On December 18, US President Barack Obama signed into law the Ukraine Freedom Support Act (UFSA),1 which either imposes, or gives the President the authority to impose, a range of additional sanctions targeting the energy and defense sectors of the Russian Federation. Together with the European Union (EU), the United States also imposed new economic restrictions against the disputed Crimea region.
Although it is the first congressionally mandated Russia sanctions to be enacted by the United States during the Ukraine crisis (US sanctions so far had been implemented through action by the Executive Branch2), UFSA does not significantly alter the scope of restricted activity for US persons under current Russia sanctions law. However, it does provide the US President with a “menu” of sanctions that may be imposed at the President’s discretion, extending beyond the current sanctions regime.
The new legislation also extends the potential extraterritorial scope of US sanctions against Russia by authorizing sanctions against “foreign persons” engaged in complex Russian oil projects and “foreign financial institutions” engaged in significant transactions with designated Russian entities. In this respect, the legislation resembles recent Iran sanctions legislation, although UFSA is far less comprehensive than the US Iran Sanctions Act, as amended. At this point, the White House has indicated that it will not immediately impose additional sanctions under the law, although it will continue to have the ability to do so in the future.
Separate from UFSA, President Obama has utilized existing authority by imposing a near embargo against the Crimean region, effective December 19, 2014. The EU, for its part, also adopted additional sanctions against Crimea on December 18, 2014 which, by their own terms, have already taken effect. The EU’s Crimea sanctions are less comprehensive than the US sanctions in covering a narrower set of trade activities and offering exemptions for certain contracts concluded before December 20, 2014. At the same time, EU-Crimean (and EU-Russian) trade is overall more significant than US-Crimean trade.
Ukraine Freedom Support Act: A Menu-Based Sanctions Regime
Implementation of UFSA will be left to the Executive Branch, and reports indicate that the President may utilize certain waiver authorities for the few mandatory provisions. However, even with the exercise of such waivers, the President may issue further sanctions pursuant to UFSA in the future. In particular, UFSA lays out a menu of nine different sanctions that may be imposed against entities involved in the Russian defense and energy sectors:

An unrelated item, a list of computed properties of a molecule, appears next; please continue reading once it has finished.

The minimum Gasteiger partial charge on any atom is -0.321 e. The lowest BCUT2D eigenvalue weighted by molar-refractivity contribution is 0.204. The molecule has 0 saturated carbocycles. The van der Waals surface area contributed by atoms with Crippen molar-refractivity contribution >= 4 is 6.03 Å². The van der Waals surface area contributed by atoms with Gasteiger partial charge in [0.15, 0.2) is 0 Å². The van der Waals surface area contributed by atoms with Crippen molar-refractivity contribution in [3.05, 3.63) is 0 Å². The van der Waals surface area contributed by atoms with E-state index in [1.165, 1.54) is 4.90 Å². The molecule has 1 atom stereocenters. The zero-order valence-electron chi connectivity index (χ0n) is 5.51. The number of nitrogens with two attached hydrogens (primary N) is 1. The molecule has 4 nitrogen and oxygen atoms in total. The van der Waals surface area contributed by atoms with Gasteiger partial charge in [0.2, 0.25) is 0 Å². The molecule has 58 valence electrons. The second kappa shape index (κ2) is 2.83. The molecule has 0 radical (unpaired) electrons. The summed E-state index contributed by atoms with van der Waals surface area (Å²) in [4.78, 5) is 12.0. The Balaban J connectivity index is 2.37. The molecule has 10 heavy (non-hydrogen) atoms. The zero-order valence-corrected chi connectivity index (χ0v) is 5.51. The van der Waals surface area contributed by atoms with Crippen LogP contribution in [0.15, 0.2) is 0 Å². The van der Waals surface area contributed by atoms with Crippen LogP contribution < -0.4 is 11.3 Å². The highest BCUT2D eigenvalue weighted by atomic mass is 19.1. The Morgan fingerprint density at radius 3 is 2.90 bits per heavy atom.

- Directing the Export-Import Bank to not approve the issuance of any guarantee, insurance, extension of credit, or participation in the extension of credit related to the sanctioned person.
- Directing the head of any US agency to not enter into any procurement contract with the sanctioned person.
- Prohibiting the export of defense articles or services to the sanctioned person.
- Prohibiting the export of any dual use goods or technology to the sanctioned person.
- Blocking the property in the United States of the sanctioned person.
- Prohibiting the transfer of credit or payments under US jurisdiction to the sanctioned person.
- Prohibiting investments in debt and/or equity issued by the sanctioned person.
- Banning travel to the United States by the sanctioned person.
- In the case of sanctioned entities, any of the above may be imposed against officers of the sanctioned entity.
Russian Defense and Energy Firms Further Targeted
Similar to recent sanctions against Russia issued by the US Department of the Treasury’s Office of Foreign Assets Control (OFAC), UFSA specifically targets Russian defense and energy firms. However, the only automatic sanctions required by the law are against Russian arms exporter Rosoboronexport, against which a minimum of three types of sanctions from the menu must be applied.
UFSA also requires the President to impose a minimum of three types of sanctions against other Russian arms dealers engaged in transfers to Syria or other specified countries (e.g., Ukraine, Georgia, and Moldova) without the consent of their internationally recognized governments. However, the President has discretion as to which specific entities to target.
The President is also required to restrict US persons from dealing in new debt or equity issued by Gazprom (plus one additional sanction from the menu), but only if the President determines that it is “withholding significant natural gas supplies” from NATO member-states or countries such as Ukraine, Georgia, or Moldova. This “contingent” sanction broadly corresponds to the capital market restrictions imposed against energy firms, pursuant to Directive 2 under Executive Order 13662, but may also include restrictions on dealings in “equity,” which are excluded from the scope of Directive 2.3